Wednesday, December 28, 2011

Myth: The menus at all fast food restaurants are unhealthy and do not offer nutritious options.

Answer: BUSTED!

While many fast food restaurants do have products loaded with sodium, fat and sugar, many are making a real effort to provide healthier choices to their customers.

Side items are one place a customer is starting to see interesting options. At Wendy’s, for example, mandarin oranges are available as a side instead of French fries. At Sonic, the carhop can help you ditch the fries and bring you a banana instead. And pay close attention to the sandwich menu at McDonald’s - a grilled chicken wrap is 250 calories with 10 grams of fat versus a Big Mac with cheese that has 540 calories and 29 grams of fat.

Some establishments are placing the calorie information directly on the sign board to help you know what you will be consuming before you order. Many restaurants will provide free pamphlets with the nutritional breakdown of each menu item. If you can't find the nutrition information, ask for it and be an informed consumer!

There are things that you can do to help yourself make better choices:

  • You do not have to be a kid to order a kid’s meal. These portions are often much more reasonable and realistic.
  • Substitute fruit or baked potato for French fries. If you do not see it on the menu, ask.
  • Order a salad, but instead of covering it in dressing, first dip your fork in the dressing and then put your fork in your salad. You will be amazed how much less dressing you use.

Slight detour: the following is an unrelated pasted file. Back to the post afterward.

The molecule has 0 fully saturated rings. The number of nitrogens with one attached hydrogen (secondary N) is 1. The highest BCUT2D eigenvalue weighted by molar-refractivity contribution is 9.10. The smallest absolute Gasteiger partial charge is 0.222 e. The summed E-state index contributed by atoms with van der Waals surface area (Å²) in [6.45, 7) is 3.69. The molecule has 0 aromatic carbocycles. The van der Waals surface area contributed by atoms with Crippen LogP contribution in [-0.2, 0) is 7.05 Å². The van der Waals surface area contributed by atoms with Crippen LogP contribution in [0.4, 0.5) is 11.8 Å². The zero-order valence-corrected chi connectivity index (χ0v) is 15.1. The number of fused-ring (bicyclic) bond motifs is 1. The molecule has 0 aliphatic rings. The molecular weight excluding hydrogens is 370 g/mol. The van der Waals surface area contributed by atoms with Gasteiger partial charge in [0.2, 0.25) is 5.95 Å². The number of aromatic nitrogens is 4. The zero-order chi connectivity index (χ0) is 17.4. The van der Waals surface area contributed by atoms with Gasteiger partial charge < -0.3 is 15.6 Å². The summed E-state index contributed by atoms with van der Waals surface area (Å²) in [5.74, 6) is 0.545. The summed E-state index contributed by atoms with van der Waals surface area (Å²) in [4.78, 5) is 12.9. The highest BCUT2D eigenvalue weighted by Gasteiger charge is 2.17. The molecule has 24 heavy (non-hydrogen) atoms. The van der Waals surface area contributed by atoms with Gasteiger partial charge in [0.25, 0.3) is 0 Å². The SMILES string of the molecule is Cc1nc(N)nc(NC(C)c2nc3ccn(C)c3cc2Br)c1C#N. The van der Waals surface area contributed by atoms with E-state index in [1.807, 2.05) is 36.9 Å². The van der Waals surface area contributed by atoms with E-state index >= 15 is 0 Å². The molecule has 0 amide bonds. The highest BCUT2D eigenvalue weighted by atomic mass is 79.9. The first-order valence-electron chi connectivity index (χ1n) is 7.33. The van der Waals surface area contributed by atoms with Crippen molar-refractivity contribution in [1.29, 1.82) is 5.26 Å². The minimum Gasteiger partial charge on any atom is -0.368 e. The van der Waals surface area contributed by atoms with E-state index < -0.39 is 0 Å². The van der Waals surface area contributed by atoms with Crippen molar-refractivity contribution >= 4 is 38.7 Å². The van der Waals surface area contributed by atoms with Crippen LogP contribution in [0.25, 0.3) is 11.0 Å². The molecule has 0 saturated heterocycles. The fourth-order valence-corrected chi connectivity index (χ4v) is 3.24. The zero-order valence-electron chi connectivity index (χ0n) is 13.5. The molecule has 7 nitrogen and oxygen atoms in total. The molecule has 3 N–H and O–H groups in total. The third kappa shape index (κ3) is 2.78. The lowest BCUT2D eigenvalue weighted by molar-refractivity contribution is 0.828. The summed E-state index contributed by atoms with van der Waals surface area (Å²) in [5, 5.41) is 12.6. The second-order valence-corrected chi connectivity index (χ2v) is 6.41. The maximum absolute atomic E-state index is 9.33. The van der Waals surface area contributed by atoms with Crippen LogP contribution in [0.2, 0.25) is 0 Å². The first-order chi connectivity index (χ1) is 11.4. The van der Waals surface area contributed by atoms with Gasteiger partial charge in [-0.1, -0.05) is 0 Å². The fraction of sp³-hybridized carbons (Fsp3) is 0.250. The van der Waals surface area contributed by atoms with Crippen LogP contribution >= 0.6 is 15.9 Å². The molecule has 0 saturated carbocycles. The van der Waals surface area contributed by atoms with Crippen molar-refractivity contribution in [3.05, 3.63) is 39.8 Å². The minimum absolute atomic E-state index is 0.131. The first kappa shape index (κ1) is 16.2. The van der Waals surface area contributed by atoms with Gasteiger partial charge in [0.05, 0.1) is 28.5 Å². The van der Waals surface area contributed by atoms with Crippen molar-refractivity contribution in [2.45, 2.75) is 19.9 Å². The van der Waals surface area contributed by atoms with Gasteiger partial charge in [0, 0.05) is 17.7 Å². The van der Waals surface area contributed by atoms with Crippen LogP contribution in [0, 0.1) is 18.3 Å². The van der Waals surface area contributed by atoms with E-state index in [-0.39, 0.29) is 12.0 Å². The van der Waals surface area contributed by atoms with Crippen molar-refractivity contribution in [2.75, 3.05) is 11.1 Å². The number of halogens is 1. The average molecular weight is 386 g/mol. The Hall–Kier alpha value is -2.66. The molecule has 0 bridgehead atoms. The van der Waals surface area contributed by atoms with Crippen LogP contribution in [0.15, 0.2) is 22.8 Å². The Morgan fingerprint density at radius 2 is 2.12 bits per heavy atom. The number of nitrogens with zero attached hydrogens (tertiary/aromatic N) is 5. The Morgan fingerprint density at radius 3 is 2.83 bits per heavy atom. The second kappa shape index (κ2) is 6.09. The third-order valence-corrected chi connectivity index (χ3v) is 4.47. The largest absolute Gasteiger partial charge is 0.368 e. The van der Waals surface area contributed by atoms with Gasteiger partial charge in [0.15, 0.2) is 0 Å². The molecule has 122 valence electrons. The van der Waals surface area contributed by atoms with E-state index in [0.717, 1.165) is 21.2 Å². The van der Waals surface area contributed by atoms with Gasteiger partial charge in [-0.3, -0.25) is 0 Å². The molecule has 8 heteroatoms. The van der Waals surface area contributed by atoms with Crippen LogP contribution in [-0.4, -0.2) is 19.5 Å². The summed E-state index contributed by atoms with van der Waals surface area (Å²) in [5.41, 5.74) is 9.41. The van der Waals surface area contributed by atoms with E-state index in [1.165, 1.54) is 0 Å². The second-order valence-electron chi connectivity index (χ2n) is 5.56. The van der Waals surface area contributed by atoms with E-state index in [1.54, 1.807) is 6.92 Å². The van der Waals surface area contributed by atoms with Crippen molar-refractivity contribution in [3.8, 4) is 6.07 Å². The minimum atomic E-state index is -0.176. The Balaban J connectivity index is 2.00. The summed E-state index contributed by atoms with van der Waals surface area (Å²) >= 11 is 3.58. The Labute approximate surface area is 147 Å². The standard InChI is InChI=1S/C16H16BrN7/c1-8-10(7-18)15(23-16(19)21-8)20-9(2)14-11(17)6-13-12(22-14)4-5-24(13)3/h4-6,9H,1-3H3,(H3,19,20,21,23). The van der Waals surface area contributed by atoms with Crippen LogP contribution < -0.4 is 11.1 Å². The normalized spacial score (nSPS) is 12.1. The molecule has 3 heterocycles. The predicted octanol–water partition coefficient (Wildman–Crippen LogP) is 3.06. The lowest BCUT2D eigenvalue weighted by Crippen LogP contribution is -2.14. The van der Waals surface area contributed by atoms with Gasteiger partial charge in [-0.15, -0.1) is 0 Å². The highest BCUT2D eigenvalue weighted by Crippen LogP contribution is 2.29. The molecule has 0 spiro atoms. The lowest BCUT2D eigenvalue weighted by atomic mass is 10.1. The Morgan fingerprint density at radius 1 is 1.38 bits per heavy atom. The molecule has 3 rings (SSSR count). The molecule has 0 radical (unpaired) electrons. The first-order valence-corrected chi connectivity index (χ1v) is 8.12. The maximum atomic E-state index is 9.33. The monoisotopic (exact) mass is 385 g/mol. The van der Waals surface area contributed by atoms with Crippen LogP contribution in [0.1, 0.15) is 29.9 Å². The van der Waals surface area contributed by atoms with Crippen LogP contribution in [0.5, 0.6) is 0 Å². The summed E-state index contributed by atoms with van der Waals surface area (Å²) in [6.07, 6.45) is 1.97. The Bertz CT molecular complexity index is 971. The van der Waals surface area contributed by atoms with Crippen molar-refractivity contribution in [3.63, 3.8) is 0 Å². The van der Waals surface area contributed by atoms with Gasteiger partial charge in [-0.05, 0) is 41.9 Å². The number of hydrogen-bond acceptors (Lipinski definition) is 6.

• grilled chicken salad with veggies and light dressing on the side - a healthy choice
  • Ask for whole wheat bread/bun; many places are now offering these.
  • Hold the mayo! These calories and fat grams can really add up.
  • Ask for a cup for water instead of soda. You will drink less calories and it is free of charge!
  • Before ordering, ask the cashier for the nutritional facts or look them up at home on the Internet before you leave. Take your time and/or make your decisions before you arrive at the restaurant so it's less likely that you will be enticed by attractive advertisements.
  • Order fries without salt. This will help decrease your sodium intake.
  • Try a grilled chicken sandwich instead of a fried one.
  • Always order with lettuce, tomato and onion. You have to get your veggies somehow!

Additional nutrition and health information can be found on the MissouriFamilies website.

Contributors: Mallory Bratton, KU Med Dietetic Intern & Denise Schmitz, M.A., R.D., Nutrition & Health Education Specialist, University of Missouri Extension, 816-482-5854,

Wednesday, December 21, 2011

Myth: There's no way to eat healthy when traveling by airplane.

Answer: BUSTED!

Rejoice! A survey of 15 major airports indicates that healthier food choices abound. Here are some options to look for when flying:

►Vegetarian options – such as stir-fry dishes that have lots of vegetables. Vegetarian dishes are usually low in fat and high in fiber.

►Fruit and vegetable choices that fill you up – such as snack boxes that include hummus and pita bread or carrots and other veggies. Fruit or green lettuce salads are also good options (have dressing on the side).

►Snacks on-the-go – such as nuts (small portion and unsalted) or a small package of pretzels. Add a piece of fresh fruit and water to drink. Eating fresh fruit is more satisfying than drinking fruit juice and fills you up during those flight layovers. Or snack on a container of low-fat yogurt (the extra protein in Greek-style yogurt may keep you satisfied longer).